Somewhere in Center City, a four-top has vanished.
The Center City District has counted a record 6,939 outdoor seats in 436 locations between Vine and South Streets, river to river — a 5 percent rise in seats over 2018.
The number of outdoor-dining seats, however, slipped by four compared with 2018, from 5,928 to 5,924, even as the number of locations with cafe seating rose by 15, from 361 to 376.
The survey included the 40 yet-to-be-used seats authorized for City Winery, which opened last week at 10th and Filbert Streets in the new Fashion District.
The non-cafe count includes so-called non-food retailers, service establishments, and parks and plazas, such as Dilworth, Cret, and Sister Cities, and patio tables provided by developers as amenities for tenants.
Outdoor dining has seen a leap since 1995, when sidewalk cafes were first authorized. The early epicenter was the 18th Street side of Rittenhouse Square. Rouge opened in spring 1998, followed in 1999 by Devon Seafood Grill and in 2000 by Bleu, which yielded to Parc, which opened in 2008. Parc is now arguably Philadelphia’s highest-grossing restaurant with reported annual sales of over $14 million.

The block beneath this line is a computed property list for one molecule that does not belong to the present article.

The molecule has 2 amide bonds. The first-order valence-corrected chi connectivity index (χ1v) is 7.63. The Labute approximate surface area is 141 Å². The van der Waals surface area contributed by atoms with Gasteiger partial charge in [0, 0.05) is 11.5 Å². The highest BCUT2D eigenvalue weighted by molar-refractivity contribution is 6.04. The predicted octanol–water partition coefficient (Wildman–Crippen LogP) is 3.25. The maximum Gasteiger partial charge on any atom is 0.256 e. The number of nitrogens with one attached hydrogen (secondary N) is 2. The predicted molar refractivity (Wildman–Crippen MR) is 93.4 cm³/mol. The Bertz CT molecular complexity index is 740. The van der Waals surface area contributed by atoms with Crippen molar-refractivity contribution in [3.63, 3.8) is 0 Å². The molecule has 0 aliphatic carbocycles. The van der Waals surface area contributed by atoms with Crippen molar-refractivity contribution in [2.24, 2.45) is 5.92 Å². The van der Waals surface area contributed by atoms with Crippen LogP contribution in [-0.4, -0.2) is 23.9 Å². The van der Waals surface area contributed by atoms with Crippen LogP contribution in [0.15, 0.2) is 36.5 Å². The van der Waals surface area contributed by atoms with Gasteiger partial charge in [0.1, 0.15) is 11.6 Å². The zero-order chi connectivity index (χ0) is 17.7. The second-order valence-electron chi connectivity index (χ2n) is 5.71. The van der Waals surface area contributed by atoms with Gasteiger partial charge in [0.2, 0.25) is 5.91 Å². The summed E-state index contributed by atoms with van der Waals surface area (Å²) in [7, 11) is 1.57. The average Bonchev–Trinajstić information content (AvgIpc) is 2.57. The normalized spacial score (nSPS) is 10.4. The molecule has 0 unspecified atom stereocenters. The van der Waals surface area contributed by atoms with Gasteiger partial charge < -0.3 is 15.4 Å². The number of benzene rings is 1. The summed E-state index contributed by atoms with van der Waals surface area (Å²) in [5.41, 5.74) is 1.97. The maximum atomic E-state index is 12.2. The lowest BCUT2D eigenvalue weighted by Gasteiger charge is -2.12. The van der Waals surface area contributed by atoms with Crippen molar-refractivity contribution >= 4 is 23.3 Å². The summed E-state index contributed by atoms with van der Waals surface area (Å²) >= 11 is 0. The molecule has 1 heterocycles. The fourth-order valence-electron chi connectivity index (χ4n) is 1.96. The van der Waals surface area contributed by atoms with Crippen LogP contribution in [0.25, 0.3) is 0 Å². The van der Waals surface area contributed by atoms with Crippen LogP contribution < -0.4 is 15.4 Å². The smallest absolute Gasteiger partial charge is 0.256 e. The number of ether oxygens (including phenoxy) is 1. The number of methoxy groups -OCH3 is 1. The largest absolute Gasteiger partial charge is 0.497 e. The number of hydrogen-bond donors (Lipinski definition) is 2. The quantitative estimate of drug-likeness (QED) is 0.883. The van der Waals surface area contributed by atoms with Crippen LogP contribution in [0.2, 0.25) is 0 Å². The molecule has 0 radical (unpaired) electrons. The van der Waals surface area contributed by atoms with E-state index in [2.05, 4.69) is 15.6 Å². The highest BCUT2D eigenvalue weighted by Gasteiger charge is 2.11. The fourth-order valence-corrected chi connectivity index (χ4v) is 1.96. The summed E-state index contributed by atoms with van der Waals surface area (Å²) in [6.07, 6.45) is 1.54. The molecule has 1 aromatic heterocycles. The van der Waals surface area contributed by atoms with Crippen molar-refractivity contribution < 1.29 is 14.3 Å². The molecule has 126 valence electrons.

Outdoor dining is more than the sidewalk scene. It includes off-street gardens and patios (such as Harper’s Garden) and rooftop seats (Attico, atop the Cambria Hotel), as well.
CCD’s first survey, in 2001, counted 1,208 cafe seats at 69 locations. In 2013, the district began to count non-food retailers and the “other” categories, which include parks, office buildings, and shopping plazas such as the new East Market.
The number of dining seats is expected to grow, as two restaurants shuttered by fire — Bridget Foy’s, at Second and South Streets (35 seats) and the Little Lion, at Third and Chestnut Streets (40 seats) — reopen in coming months. Next year also should see dozens of new seats along Spruce Street at Broad, across from the Kimmel Center, with the opening of Steak 48.